The loss of a memory stick containing the details of 130,000 criminals, including the name, address and dates of birth for 33,000 criminals, is not the first embarrassing data loss for the government:
By submitting your email address, you agree to receive emails regarding relevant topic offers from TechTarget and its partners. You can withdraw your consent at any time. Contact TechTarget at 275 Grove Street, Newton, MA.
The Foreign and Commonwealth Office (FCO) admitted it had lost the details of 188 people this year, in five separate incidents.
The MoD admitted that it loses an average of one laptop every two days with 659 reported stolen and 89 lost by the department in the last 4 years.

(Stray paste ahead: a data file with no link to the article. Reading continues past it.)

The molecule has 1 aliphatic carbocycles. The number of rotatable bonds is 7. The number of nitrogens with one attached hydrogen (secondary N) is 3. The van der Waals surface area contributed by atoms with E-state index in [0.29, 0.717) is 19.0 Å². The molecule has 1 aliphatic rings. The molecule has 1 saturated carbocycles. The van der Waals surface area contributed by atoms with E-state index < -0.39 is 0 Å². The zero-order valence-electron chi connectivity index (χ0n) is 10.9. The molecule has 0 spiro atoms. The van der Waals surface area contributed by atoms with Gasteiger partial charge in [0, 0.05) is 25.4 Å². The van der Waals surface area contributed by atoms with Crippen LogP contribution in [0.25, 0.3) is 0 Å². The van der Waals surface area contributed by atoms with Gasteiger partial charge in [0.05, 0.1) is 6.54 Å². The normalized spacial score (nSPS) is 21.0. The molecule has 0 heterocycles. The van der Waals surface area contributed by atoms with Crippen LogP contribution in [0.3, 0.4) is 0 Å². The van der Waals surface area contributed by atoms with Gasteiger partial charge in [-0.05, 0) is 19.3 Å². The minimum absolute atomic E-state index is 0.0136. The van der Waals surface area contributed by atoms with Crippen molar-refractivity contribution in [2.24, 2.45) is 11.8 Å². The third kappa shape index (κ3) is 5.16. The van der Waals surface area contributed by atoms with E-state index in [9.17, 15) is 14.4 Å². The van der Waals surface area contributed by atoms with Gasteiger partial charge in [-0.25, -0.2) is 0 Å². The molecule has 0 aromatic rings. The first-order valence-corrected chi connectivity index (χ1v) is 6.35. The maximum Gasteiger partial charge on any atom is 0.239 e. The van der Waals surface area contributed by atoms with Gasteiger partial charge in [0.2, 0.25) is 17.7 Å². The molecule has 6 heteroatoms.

The government admitted it had lost the personal details of more than three million learner drivers who had applied for a licence between September 2004 and April 2007.
In the same month the Driver and Vehicle Agency (DVA) in Northern Ireland admitted to losing the personal details of over 6,000 drivers.
Details of 50,000 visa applicants were displayed on a website run by the Foreign and Commonwealth Office. The incident was investigated by the Information Commissioner's Office and the FCO signed a formal undertaking to comply with the principles of the Data Protection Act.
CDs containing personal data on 25 million child benefit recipients were lost by HM Revenue & Customs (HMRC). Paul Gray, the chairman of HM Revenue & Customs, resigned following the loss of the two discs in transit. The discs contained names, addresses, dates of birth and bank account details.